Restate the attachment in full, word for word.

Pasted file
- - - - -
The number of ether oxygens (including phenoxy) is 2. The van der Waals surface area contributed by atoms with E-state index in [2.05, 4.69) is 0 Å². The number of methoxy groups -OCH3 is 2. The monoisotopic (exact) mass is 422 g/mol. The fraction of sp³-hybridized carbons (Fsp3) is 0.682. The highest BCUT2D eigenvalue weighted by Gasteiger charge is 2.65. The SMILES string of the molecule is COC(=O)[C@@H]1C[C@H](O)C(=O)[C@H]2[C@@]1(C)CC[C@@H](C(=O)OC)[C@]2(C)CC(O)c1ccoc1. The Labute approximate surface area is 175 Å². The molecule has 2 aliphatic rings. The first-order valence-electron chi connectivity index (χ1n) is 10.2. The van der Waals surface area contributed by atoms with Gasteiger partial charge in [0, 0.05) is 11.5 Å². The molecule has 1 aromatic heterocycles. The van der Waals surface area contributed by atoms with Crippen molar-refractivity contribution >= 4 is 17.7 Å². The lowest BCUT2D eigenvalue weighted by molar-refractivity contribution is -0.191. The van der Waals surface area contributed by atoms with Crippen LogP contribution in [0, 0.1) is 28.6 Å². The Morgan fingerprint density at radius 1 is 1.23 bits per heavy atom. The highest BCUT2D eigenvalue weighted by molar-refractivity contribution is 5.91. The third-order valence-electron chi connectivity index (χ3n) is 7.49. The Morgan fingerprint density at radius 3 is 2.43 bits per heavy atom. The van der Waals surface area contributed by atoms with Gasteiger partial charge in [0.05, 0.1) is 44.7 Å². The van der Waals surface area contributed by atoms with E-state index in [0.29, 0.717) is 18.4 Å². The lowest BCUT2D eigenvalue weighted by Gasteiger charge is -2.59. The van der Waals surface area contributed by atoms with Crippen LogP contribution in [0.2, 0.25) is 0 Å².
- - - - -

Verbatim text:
The number of ether oxygens (including phenoxy) is 2. The van der Waals surface area contributed by atoms with E-state index in [2.05, 4.69) is 0 Å². The number of methoxy groups -OCH3 is 2. The monoisotopic (exact) mass is 422 g/mol. The fraction of sp³-hybridized carbons (Fsp3) is 0.682. The highest BCUT2D eigenvalue weighted by Gasteiger charge is 2.65. The SMILES string of the molecule is COC(=O)[C@@H]1C[C@H](O)C(=O)[C@H]2[C@@]1(C)CC[C@@H](C(=O)OC)[C@]2(C)CC(O)c1ccoc1. The Labute approximate surface area is 175 Å². The molecule has 2 aliphatic rings. The first-order valence-electron chi connectivity index (χ1n) is 10.2. The van der Waals surface area contributed by atoms with Gasteiger partial charge in [0, 0.05) is 11.5 Å². The molecule has 1 aromatic heterocycles. The van der Waals surface area contributed by atoms with Crippen molar-refractivity contribution >= 4 is 17.7 Å². The lowest BCUT2D eigenvalue weighted by molar-refractivity contribution is -0.191. The van der Waals surface area contributed by atoms with Crippen LogP contribution in [0, 0.1) is 28.6 Å². The Morgan fingerprint density at radius 1 is 1.23 bits per heavy atom. The highest BCUT2D eigenvalue weighted by molar-refractivity contribution is 5.91. The third-order valence-electron chi connectivity index (χ3n) is 7.49. The Morgan fingerprint density at radius 3 is 2.43 bits per heavy atom. The van der Waals surface area contributed by atoms with Gasteiger partial charge in [0.05, 0.1) is 44.7 Å². The van der Waals surface area contributed by atoms with E-state index in [0.29, 0.717) is 18.4 Å². The lowest BCUT2D eigenvalue weighted by Gasteiger charge is -2.59. The van der Waals surface area contributed by atoms with Crippen LogP contribution in [0.2, 0.25) is 0 Å².